Qualified mortgages are a new mortgage classification. Starting in 2014, they were created to make it more likely that a borrower would be able to pay back the loan. Lenders need to assess the borrower’s ability to repay and borrowers need to meet a strict set of criteria.
If borrowers don’t meet those criteria, they won’t be approved for a qualified mortgage. In these situations, you might be offered a nonqualified mortgage. While these loans sometimes have a bad reputation, they might be the right choice for some borrowers. To help you make informed choices about both options, here’s what you need to know about qualified and nonqualified mortgages.
What’s A Qualified Mortgage?
A qualified mortgage loan (QM loan) meets all the consumer protection requirements of the Dodd-Frank Act. Borrowers must have reasonable debt-to-income ratios (DTI), and lenders can’t offer mortgage products with artificially low introductory monthly payments that sharply increase when the introductory period ends.
What Are The QM Rules?
To understand what a qualified mortgage is, it’s helpful to look at the rules lenders need to meet to loan you a qualified mortgage. Qualified mortgages can’t have the following:
- Risky loan features, or those that offer artificially low monthly loan repayments in the early years of the loan term, including interest-only, balloon or negative amortization loans, sometimes referred to as subprime mortgages.
- High percentages of borrower’s income going toward their debt. There are limits as to how much of a borrower’s income can go toward their debt. This is also known as their DTI ratio, and it can’t be more than 43%.
- Excess upfront costs and fees. The limit on costs and fees will vary by the size of the loan, but if they’re over the threshold, the loan can’t be considered a qualified mortgage.
- Loan terms that are longer than 30 years.
A qualified mortgage also means that your lender has followed the ability-to-repay rules. That means that a lender will ask about and document your income, assets, credit history, employment and monthly expenses to make a good faith effort to figure out if you’ll be able to repay the loan they are offering you.
What’s A Nonqualified Mortgage?
A nonqualified mortgage (nonQM loan) doesn’t conform to the consumer protection provisions of the Dodd-Frank Act. Applicants whose incomes vary from month to month or those with other unique circumstances may qualify for these types of mortgages.
For example, if you have a DTI of more than 43%, a lender may not offer you a qualified mortgage. Or, if you have erratic income and don’t meet the income verification requirements set out in Dodd-Frank and required of most lenders, you may not be offered a qualified mortgage.
A lender may instead decide to offer you a nonqualified mortgage. If a lender offers you a nonqualified mortgage, it doesn’t mean they aren’t required to do any verification or assessment of your ability to repay the loan. It just means that you don’t meet the specific criteria needed for a qualified mortgage.
According to data from CoreLogic, the three main reasons borrowers seek out a nonqualified mortgage are:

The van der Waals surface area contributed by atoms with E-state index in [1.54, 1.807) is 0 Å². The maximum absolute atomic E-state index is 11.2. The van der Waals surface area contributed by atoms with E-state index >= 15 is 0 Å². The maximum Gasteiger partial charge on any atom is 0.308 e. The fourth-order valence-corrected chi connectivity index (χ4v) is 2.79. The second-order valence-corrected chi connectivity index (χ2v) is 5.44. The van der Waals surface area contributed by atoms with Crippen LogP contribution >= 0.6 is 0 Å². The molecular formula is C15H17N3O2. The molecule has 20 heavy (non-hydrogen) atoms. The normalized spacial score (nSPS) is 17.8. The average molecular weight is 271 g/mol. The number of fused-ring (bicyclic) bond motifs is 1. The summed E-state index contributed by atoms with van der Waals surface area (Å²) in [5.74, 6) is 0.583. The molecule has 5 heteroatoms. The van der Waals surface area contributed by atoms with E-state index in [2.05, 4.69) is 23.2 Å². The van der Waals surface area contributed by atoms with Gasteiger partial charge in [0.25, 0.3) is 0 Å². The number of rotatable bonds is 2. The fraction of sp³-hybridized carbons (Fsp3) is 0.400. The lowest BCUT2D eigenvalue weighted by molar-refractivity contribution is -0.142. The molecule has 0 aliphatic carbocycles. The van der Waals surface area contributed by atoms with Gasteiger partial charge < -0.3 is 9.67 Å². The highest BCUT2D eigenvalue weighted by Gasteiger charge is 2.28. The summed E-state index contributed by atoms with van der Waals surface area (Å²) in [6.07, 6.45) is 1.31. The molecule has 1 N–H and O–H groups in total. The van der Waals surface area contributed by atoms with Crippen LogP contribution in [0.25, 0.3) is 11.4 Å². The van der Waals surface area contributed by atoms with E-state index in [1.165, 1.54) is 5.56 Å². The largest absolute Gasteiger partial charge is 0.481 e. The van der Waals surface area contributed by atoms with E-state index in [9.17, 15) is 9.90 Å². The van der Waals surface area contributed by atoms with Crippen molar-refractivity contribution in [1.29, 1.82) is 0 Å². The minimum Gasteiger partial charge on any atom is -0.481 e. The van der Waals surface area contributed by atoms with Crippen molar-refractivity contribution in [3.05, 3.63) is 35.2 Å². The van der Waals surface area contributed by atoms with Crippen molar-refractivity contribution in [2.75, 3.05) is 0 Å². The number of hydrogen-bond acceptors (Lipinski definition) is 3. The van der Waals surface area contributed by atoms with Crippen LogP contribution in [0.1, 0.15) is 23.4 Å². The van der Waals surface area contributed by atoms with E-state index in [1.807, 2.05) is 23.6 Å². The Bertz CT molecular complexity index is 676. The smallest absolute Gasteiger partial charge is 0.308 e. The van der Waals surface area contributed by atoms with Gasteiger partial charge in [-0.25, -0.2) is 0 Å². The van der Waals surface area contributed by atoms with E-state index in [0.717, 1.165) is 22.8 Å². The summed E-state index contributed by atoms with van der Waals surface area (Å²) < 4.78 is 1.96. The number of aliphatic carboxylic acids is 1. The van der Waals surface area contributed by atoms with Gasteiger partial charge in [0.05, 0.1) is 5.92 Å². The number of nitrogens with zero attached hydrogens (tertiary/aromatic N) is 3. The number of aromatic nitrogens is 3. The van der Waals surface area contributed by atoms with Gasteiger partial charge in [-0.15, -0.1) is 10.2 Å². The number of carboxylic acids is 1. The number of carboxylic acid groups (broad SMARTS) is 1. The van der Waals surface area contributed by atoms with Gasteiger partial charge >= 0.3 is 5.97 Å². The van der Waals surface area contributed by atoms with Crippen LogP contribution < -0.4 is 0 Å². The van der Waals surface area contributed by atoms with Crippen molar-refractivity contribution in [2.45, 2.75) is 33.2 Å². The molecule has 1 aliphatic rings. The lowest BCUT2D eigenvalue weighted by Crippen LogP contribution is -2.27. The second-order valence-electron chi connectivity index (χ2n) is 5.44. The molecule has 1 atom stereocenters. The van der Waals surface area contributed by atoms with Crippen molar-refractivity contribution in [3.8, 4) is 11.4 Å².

- Limited documentation
- DTI of greater than 43%
- Interest-only loans
Interest rates on loans will vary from lender to lender, but you may find that a nonqualified mortgage will have a higher interest rate.
QM vs NonQM Loan FAQs
While there are differences in how you qualify for a qualified mortgage and a nonqualified mortgage, there are also differences in the loan itself. Here are some of the ways the loans differ.
What Legal Protections Do QM Loans Offer?
Dodd-Frank offered lenders issuing QM mortgages protection from legal challenges in foreclosure proceedings and other litigation. With a QM mortgage, lenders have shown that they made sure you had the ability to repay your loan. This gives them legal protection from lawsuits that claim they didn’t verify a borrower’s ability to repay. However, if a borrower doesn’t feel that the lender made sure they had the ability to repay, they can still challenge the lender in court.
Additionally, only QMs can be insured, guaranteed or backed by FHA, VA, Fannie Mae or Freddie Mac, so they’re safer for investors who buy mortgage-backed investments.
How Do Lenders Verify Income For NonQM Loans?
Though nonQM loans don’t meet the standards required for QM loans, they aren’t necessarily low-quality loans. CoreLogic data found that in 2018, nonQM borrowers had an average credit score of 760. QM borrowers had an average credit score of 754. The average loan-to-value ratio for nonQMs was 79%, compared to 80% for QM loans.
But, nonQM borrowers do have, on average, higher DTI ratios than QM borrowers.
NonQM loans offer flexibility for lenders to offer mortgages to people who don’t fit the criteria of QM loans, but lenders still need to do the work of verifying the information provided. They need to verify and document anything that supports the borrower’s ability to repay. That includes income sources. They may also want to verify assets or anything else that gives them assurance the borrow will be able to repay the loan.
NonQM loans are not insured, guaranteed or backed by FHA, VA, Fannie Mae or Freddie Mac.
Summary: Should You Consider NonQM Loans?
Taking out a nonQM loan doesn’t necessarily spell doom. For some borrowers with unreliable income streams or a high DTI, a nonQM loan can help them get the money they need. Lenders have still set standards for nonQM borrowers and need to assess the borrower’s ability to repay.
If you’re interested in learning more about mortgage options, head to our Learning Center.